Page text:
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If you’re going to itemize specific expenses and deductions when filing your taxes this year but haven’t saved every single thing, you need to know which receipts you should prioritize having on hand. Find out exactly which receipts you should be saving and why — and how to be well-prepared when you have taxes due.

Receipts you need for itemizing deductions
If you are an individual filer, you might be able to use itemized deductions to receive a greater reduction in tax liability than if you use the standard deduction. Itemizing means you add up individual expenditures or donations throughout the tax year that can be subtracted from your adjusted gross income. Whether you do taxes online or not, you’ll need to refer to receipts for filing federal and state taxes.

To gauge whether you should itemize your tax return, you need to know the standard deduction for your filing status on your 2019 tax return. If your total itemized expenses are less than the standard deduction, then you should take the standard deduction.

The standard deductions for 2019 are:

  • $12,200 for an individual filer
  • $18,350 for a head of household
  • $24,400 for married couples filing jointly or a qualifying widower

The goal in saving receipts is to have paperwork that proves the numbers in your forms for state and federal income taxes are correct. Here’s a list of expenses you can itemize and receipts you should hold on to:

  • Business use of your car: Most business owners elect to use the mileage deduction for tax purposes. You’ll need to keep a record of the miles driven for business on your vehicle. If you chose to deduct actual expenses, you’ll need to maintain receipts for gas, oil changes, repairs, and parking expenses.
  • Charitable donations: Whenever you donate an item — whether it’s clothing or a car — ask for a tax-deductible receipt or tax receipt for donations, which provides an official record of your donation. An estimated value for the item must be determined and recorded by you on the receipt.
  • Childcare expenses: If you have a dependent child age 12 or under, and paid someone to care for him, take advantage of the childcare credit and keep your receipts or paperwork for what you spent.
  • College savings plans records: Keep records of savings accounts, including college savings plans. These kinds of savings plans are not tax-deductible, but if you have a 529 plan, your investment will grow tax-deferred.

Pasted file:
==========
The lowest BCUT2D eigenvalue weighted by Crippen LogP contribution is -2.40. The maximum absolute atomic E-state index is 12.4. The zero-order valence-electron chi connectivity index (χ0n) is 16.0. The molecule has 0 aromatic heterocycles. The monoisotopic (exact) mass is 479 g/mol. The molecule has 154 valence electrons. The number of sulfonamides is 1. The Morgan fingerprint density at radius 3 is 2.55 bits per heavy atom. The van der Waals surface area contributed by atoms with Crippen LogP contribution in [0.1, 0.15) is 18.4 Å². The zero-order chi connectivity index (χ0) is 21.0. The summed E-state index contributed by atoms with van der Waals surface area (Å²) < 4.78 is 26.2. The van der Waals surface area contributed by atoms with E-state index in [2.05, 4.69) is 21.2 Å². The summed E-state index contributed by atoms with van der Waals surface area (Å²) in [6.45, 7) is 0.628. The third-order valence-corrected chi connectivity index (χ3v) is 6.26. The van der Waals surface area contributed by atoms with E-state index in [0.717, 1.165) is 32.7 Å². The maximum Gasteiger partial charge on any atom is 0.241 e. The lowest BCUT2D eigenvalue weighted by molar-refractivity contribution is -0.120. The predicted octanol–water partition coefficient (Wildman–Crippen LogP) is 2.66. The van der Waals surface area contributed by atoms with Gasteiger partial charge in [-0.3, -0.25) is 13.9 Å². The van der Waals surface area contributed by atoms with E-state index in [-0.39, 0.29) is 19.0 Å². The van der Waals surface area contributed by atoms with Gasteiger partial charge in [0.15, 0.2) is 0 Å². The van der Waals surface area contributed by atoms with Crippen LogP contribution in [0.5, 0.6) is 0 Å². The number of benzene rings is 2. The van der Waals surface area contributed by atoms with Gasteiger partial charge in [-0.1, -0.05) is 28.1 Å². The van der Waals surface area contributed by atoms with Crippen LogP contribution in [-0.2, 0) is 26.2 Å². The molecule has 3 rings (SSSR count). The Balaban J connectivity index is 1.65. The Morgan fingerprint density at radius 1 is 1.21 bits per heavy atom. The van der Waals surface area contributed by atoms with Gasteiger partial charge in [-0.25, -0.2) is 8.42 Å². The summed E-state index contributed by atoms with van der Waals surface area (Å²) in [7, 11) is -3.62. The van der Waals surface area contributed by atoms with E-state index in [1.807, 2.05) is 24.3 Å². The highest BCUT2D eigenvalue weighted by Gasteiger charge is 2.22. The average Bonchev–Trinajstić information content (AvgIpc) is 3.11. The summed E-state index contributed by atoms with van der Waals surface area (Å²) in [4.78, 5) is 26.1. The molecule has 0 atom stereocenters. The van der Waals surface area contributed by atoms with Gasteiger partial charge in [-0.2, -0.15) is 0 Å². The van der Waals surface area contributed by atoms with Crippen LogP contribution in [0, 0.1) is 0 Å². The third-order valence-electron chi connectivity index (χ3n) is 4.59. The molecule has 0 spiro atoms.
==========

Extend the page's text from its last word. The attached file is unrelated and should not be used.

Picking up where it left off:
• Educational expenses: Hold on to receipts from tuition paid, books, supplies, lab fees, research expenses, and transportation and travel costs.
  • Homeowner expenses: Keep receipts for expenses related to the home you own; this includes closing documents for buying a home, invoices for home improvements, and statements for property taxes paid. Plus, if you operate a home-based business you’ll want to keep track of your monthly home operating expenses (utilities, phone, internet, etc.)
  • Local and state income taxes: Keep tax forms from years you want to claim.
  • Medical and dental expenses: Keep track of prescriptions and medical bills paid, including co-pays, lab tests fees, and emergency room visits. Alternative therapy might qualify for a deduction since the IRS considers payments made to nontraditional medical practitioners as a deductible medical expense.
  • Mortgage interest or taxes: Keep receipts from mortgage and tax payments made for your home throughout the year.
  • Unreimbursed business travel and entertainment expenses: Hold on to receipts from food purchases for clients, as well as oil changes, repairs, gas, and mileage for business or work if you were not previously reimbursed.

Why you should always keep tax records
When organizing your receipts, especially as a business owner, the IRS recommends developing and maintaining a record-keeping system that clearly shows your income and expenses. It’s also a good idea to keep track of dates and receipts of amounts paid if you often donate money or pay expenses for your job and would like to claim itemized deductions for taxes.

We advise our clients to snap pictures of their receipts and upload them to their client portal all year long. You can also create a photo album in your phone and snap pictures

If going through and cataloging all your receipts is not part of your ideal solution to how to prepare for taxes, you might need to employ professional help with your taxes. Contact us to learn more about how we work with clients all year long.

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